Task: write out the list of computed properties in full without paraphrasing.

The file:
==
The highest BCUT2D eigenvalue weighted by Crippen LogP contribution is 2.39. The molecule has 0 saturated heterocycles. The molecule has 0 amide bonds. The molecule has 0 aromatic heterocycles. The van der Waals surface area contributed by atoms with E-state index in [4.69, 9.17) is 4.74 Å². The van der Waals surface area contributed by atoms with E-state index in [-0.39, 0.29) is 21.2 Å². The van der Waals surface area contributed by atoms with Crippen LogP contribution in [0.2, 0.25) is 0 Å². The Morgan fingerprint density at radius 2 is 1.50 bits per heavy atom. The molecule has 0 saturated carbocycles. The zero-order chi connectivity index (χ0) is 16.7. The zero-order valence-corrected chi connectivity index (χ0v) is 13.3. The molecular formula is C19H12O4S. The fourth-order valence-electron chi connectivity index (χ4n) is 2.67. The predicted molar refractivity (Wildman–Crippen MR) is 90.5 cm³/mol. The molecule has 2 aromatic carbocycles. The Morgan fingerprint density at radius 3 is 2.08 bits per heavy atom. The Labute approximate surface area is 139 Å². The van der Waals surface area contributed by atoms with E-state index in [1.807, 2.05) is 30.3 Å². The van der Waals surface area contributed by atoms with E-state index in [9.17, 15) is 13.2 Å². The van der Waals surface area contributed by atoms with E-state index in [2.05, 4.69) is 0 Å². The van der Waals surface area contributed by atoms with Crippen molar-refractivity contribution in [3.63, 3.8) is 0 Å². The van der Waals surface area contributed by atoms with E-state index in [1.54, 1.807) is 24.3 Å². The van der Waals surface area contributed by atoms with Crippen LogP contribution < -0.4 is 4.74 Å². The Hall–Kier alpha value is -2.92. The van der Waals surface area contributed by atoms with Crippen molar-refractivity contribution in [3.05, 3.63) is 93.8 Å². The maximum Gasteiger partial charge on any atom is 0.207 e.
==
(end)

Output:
The highest BCUT2D eigenvalue weighted by Crippen LogP contribution is 2.39. The molecule has 0 saturated heterocycles. The molecule has 0 amide bonds. The molecule has 0 aromatic heterocycles. The van der Waals surface area contributed by atoms with E-state index in [4.69, 9.17) is 4.74 Å². The van der Waals surface area contributed by atoms with E-state index in [-0.39, 0.29) is 21.2 Å². The van der Waals surface area contributed by atoms with Crippen LogP contribution in [0.2, 0.25) is 0 Å². The Morgan fingerprint density at radius 2 is 1.50 bits per heavy atom. The molecule has 0 saturated carbocycles. The zero-order chi connectivity index (χ0) is 16.7. The zero-order valence-corrected chi connectivity index (χ0v) is 13.3. The molecular formula is C19H12O4S. The fourth-order valence-electron chi connectivity index (χ4n) is 2.67. The predicted molar refractivity (Wildman–Crippen MR) is 90.5 cm³/mol. The molecule has 2 aromatic carbocycles. The Morgan fingerprint density at radius 3 is 2.08 bits per heavy atom. The Labute approximate surface area is 139 Å². The van der Waals surface area contributed by atoms with E-state index in [1.807, 2.05) is 30.3 Å². The van der Waals surface area contributed by atoms with E-state index in [9.17, 15) is 13.2 Å². The van der Waals surface area contributed by atoms with E-state index in [2.05, 4.69) is 0 Å². The van der Waals surface area contributed by atoms with Crippen molar-refractivity contribution in [3.63, 3.8) is 0 Å². The van der Waals surface area contributed by atoms with E-state index in [1.54, 1.807) is 24.3 Å². The van der Waals surface area contributed by atoms with Crippen LogP contribution < -0.4 is 4.74 Å². The Hall–Kier alpha value is -2.92. The van der Waals surface area contributed by atoms with Crippen molar-refractivity contribution in [3.05, 3.63) is 93.8 Å². The maximum Gasteiger partial charge on any atom is 0.207 e.